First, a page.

School-to-Work Transitions for Youth With Disabilities: A Review of Outcomes and Practices

L. A. Phelps, C. Hanley-Maxwell

These authors report two main findings about improving the school-to-work transition for youth with disabilities. First, the general expectations for educational achievement by youth, including those with disabilities, are changing markedly as we approach the 21st century. The resulting uncertainty regarding valued knowledge and competence creates new dilemmas for both defining and assessing student learning for youth with disabilities. Addressing these dilemmas is especially critical for these youth who have not fared well in terms of postschool outcomes-employment, earnings, and further education. Second, the review of educational practices linked to positive learning outcomes for youth with disabilities aligns with two components of school-to-work: (1) integrating academic and vocational learning, and (2) providing expanded opportunities for work experience. These authors call for a collaborative search for teaching and learning experiences that will produce high-quality postschool outcomes for all youth with disabilities. This article is reprinted from the Summer 1997 issue of Review of Educational Research.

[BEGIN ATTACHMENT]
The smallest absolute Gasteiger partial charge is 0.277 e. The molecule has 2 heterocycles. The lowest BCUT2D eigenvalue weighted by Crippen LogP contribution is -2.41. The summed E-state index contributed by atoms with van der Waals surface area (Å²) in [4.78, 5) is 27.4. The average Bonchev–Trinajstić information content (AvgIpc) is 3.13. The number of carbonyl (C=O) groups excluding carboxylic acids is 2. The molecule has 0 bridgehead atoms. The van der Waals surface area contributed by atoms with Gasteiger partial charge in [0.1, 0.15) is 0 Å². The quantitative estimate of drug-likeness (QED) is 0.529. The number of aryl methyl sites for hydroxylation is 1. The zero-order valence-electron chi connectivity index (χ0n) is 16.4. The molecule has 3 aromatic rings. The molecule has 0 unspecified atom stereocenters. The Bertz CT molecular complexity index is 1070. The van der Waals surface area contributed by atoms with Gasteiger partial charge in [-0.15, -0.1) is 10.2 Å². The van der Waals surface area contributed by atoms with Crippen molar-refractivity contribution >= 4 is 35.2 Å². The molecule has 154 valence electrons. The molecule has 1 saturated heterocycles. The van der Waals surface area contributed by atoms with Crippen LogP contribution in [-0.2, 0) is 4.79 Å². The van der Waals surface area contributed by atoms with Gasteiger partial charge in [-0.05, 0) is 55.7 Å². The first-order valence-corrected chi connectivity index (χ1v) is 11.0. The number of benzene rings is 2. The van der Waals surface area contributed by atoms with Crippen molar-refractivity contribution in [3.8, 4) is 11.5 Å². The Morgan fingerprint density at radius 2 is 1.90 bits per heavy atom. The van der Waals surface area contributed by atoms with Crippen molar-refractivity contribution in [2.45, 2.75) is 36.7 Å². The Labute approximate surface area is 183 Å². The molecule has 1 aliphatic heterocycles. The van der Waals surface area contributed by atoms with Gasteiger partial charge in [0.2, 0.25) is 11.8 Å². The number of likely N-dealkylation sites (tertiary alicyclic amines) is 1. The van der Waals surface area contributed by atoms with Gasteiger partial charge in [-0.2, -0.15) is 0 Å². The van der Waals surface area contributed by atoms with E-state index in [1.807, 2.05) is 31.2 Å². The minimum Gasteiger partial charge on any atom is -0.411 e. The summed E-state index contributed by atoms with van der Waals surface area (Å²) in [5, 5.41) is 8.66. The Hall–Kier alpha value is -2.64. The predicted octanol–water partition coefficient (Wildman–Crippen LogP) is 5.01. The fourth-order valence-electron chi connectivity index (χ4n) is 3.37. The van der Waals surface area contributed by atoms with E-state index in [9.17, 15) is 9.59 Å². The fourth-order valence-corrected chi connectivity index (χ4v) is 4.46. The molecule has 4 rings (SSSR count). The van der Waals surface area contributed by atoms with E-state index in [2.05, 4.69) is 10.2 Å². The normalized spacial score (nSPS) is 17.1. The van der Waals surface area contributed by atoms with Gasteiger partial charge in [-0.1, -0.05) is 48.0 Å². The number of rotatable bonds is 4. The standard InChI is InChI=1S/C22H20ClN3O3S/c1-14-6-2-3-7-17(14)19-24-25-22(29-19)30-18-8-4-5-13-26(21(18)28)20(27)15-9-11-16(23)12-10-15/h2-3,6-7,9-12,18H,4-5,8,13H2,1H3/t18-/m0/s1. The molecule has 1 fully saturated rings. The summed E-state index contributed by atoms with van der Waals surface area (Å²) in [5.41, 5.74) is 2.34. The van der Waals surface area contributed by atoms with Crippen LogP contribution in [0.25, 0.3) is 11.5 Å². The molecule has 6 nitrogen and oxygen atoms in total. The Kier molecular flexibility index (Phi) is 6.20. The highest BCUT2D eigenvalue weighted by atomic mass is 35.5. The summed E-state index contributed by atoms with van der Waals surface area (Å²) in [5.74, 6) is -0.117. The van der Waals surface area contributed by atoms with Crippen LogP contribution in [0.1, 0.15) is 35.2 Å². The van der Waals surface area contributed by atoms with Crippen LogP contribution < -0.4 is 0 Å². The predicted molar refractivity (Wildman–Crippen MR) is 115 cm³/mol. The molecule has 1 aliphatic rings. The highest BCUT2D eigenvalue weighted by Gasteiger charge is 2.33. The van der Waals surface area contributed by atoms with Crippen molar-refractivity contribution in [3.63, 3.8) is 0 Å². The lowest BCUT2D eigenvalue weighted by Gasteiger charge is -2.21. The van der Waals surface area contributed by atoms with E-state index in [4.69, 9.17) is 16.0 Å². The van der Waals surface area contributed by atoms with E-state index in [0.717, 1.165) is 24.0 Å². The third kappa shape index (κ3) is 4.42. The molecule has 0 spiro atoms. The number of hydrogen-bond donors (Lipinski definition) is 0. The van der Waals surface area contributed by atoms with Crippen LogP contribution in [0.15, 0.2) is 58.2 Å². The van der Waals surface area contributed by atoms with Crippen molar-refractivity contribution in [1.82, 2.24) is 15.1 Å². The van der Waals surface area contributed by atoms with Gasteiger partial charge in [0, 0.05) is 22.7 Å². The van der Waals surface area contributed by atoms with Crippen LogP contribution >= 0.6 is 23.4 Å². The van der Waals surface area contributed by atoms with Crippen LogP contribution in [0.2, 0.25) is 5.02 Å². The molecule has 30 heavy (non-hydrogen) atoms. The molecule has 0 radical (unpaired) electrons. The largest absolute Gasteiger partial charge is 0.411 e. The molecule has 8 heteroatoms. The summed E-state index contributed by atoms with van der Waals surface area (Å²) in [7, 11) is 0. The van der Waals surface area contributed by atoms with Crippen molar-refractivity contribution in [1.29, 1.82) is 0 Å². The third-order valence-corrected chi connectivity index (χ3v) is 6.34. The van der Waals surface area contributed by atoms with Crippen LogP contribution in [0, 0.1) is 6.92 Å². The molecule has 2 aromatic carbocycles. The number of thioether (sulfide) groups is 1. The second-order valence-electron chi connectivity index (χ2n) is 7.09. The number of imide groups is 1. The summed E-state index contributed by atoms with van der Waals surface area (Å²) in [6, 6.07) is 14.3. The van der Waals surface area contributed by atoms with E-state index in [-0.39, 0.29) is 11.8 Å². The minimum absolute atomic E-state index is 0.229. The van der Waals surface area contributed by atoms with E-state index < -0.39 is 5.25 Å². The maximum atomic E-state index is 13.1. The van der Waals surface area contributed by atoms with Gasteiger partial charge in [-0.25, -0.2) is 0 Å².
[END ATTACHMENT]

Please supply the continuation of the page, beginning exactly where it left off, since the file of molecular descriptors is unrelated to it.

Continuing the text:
MDS-1237 / October 1998


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